[Pipet Devel] Databases/Languages (was New guy speaks up)

Brad Chapman chapmanb at arches.uga.edu
Tue Nov 30 22:39:10 EST 1999

Hello all! Thanks for the responses. Exciting to hear I'm not *completely*
out in left field on all of this. My thoughts:

J.W. Bizzaro wrote:
Gary Van Domselaar wrote:

1) Databases/Converters.

J.W. Bizzaro wrote:
>If Loci worked with _one_ particular database to do this, it would be akin to
>having an internal format.  We should have plug-in databases, which are what
>the 'Containers' are meant to be.  I agree wholeheartedly with the idea of
>using databases as alternatives to data formats, but you have to consider
>(it's the same problem with an internal format) that some programmers won't
>agree on how good 'our preference' is, if we choose _one_ database.  With
>every technology, you have both ardent supporters and staunch detractors; we
>just can't please everyone with only one option.

I agree completely. This is kind of what I was thinking of when I mentioned
how the Perl DBI/DBD stuff works. I took some time to look a little at the
Python drivers and it looks like the same type of thing is possible with
python, as Gary pointed out (Gary Van Domselaar wrote: >Python has
crazy-wicked bindings to  MySQL (and mSQL)...). Based on the work I did
migrating a Sybase/Oracle DB under perl to a MySQL DB under perl, the only
real changes were to the driver and to fix SQL that was not supported under
MySQL (which is a more lean DB and doesn't support things like VIEWS and
UNION). So I think it would be quite possible to write some simple widely
supported SQL and have a system which could plug into multiple databases. I
could test PostgreSQL, MySQL, and mSQL on my system and the Linux users out
there could provide testing for Oracle/Sybase to kind of ensure a database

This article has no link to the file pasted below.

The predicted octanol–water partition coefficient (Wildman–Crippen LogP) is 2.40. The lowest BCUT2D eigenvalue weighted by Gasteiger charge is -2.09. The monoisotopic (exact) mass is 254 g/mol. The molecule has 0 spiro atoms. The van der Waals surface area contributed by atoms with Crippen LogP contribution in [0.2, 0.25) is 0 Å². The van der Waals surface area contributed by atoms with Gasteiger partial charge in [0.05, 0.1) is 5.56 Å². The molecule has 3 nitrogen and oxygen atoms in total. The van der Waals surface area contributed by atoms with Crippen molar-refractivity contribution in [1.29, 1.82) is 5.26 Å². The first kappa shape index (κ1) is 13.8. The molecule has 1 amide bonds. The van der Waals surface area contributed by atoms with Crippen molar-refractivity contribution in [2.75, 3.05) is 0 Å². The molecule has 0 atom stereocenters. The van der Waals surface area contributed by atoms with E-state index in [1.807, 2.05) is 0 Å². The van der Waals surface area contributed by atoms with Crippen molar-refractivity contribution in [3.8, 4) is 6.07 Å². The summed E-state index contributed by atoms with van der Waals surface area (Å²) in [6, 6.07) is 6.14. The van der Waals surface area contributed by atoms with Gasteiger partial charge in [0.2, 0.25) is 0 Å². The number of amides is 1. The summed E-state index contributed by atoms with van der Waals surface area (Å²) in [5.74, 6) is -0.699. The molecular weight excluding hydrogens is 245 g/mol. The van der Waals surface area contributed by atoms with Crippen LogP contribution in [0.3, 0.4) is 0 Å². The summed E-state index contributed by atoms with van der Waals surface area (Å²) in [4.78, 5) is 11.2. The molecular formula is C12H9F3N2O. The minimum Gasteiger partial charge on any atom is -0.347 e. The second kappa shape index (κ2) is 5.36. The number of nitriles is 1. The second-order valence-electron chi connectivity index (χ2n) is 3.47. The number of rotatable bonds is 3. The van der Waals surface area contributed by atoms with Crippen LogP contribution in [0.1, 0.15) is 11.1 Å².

independent system. Since it would be independent, it wouldn't have to be
distributed with Loci, and so we wouldn't even have to worry about LGPL
stuff. Yay, No lawyers coming round!

Gary Van Domselaar wrote:
> Loci as a Graphical Shell/ Graphical
>Scripting language with a database 'locus', but the actual database, and
>data model used to store the sequence data (and annotations) would be an
>'option' depending on what the developers have provided for loci.  so
>there may be a relational database, an object database etc.,

	Based on this thinking and the 'plug-in' idea mentioned so often,
why not implement a database as a loci? (maybe this could be some kind of
derivative of the container?). This way, the user can use or not use a
database depending on their work with Loci.
	For instance, if I am using Loci to pull single files from the PDB
and pipe them into RasMol for viewing, it would be really stupid to have an
intermediate step where I stick a single object into a database. By
contrast, if I am parsing the current UniGene text file (100MB), it  is
crazy to not have some structured way to store this. I mean, I would be
none too happy a user if I watched my computer spend an hour parsing a huge
document and another several BLASTing the results and then had the computer
crash losing all of my data. A 'plug-in' database loci could serve as the
storage for huge data files--allowing data backup and easy access to the
important parts of the data (sequences in this case). Is this the kind of
plan everyone was thinking of?

Gary Van Domselaar wrote:
>To put a sequence into a relational database, wouldn't you have to
>design a data model to place the sequence information into? at least
>tables like: Sequence, Accesssion, Features, Bibliography
>Then you would have a sequence data format based on a relational data
>model, no?  I'm no database exert either, so I'm asking out of sheer